Child marriage is a human rights violation. Until recently, Malawi was labelled as one of the world’s countries with the highest child marriage rate. The UN Population Fund reports that Malawi has the seventh highest rate of child marriage in the world with half of all girls married before their eighteenth birthday, and nearly one in eight married by age fifteen. According to the World Health Organization, teenage pregnancy accounts for 20 to 30 percent of maternal deaths in Malawi.
The government of Malawi has finally decided to end child marriage by passing the Divorce, Marriage, and Family Relations Bill. This bill increases the legal age of marriage in Malawi to eighteen and now gives civil society organizations a new advocacy tool to protect girls in the country.
The adoption of the new Divorce, Marriage and Family Relations Bill in Malawi is a good news for The Hunger Project. The Hunger Project has been working to stop child marriage in Malawi in particular and in all its program countries in general. Animators throughout our programs run awareness campaigns to put an end to child marriage, violence against girls and other discriminatory practices like dowry and female genital mutilation.
In Bangladesh for example The Hunger Project trains and empowers teams of women leaders, who are able to reach women secluded in their households with education on basic rights, and on halting child marriage.The Hunger Project also catalyzed the formation of a 300-organization alliance that honors National Girl Child Day in Bangladesh, a day to focus on eradicating all forms of discrimination against girl children, each September.
With the adoption of the Divorce, Marriage and Family Relations Bill in Malawi there are only three Hunger Project program countries remaining (Burkina Faso, Senegal, and Peru) where the legal minimum age for girls’ marriage is less than 18, and as of today none of these three countries is considering a policy change on child marriage.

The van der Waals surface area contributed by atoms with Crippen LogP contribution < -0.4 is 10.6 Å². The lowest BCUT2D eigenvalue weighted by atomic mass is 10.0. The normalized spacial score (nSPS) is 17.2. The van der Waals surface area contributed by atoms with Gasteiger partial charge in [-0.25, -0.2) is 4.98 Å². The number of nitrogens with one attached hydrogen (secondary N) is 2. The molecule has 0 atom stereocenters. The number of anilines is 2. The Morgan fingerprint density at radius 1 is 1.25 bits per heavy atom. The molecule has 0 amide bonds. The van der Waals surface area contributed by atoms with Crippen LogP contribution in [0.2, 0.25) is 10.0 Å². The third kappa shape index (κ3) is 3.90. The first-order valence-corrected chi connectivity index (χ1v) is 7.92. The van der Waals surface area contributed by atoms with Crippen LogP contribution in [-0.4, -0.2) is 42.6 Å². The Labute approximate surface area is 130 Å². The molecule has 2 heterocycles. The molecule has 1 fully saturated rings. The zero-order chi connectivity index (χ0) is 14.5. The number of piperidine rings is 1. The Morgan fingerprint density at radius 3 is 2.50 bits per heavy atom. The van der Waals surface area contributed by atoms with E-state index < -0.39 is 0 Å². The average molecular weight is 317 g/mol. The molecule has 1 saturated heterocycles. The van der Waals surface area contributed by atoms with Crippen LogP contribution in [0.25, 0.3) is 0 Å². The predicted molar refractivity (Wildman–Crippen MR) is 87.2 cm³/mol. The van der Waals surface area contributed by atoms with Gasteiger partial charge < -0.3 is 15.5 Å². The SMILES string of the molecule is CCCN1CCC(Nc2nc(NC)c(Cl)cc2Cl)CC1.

The Hunger Project will continue to intensify its advocacy efforts for the elimination of child marriage in Burkina Faso, Senegal, and Peru. Child marriage is a bad practice and should be eradicated because it poses severe education and health risks on girls. In parts of Sub-Saharan Africa and South Asia, child marriage has been shown to lower the likelihood that girls will achieve literacy. Girls aged fifteen to nineteen are twice as likely to die from causes related to pregnancy or childbirth than women in their twenties, and girls under age fifteen are five times more likely to die.
The Divorce, Marriage, and Family Relations Bill will reduce maternal death in Malawi, contribute to healthier families and improve the education of Malawian girls. Healthier and better educated Malawian girls will be able to achieve their potential and fully contribute to economic growth of Malawi.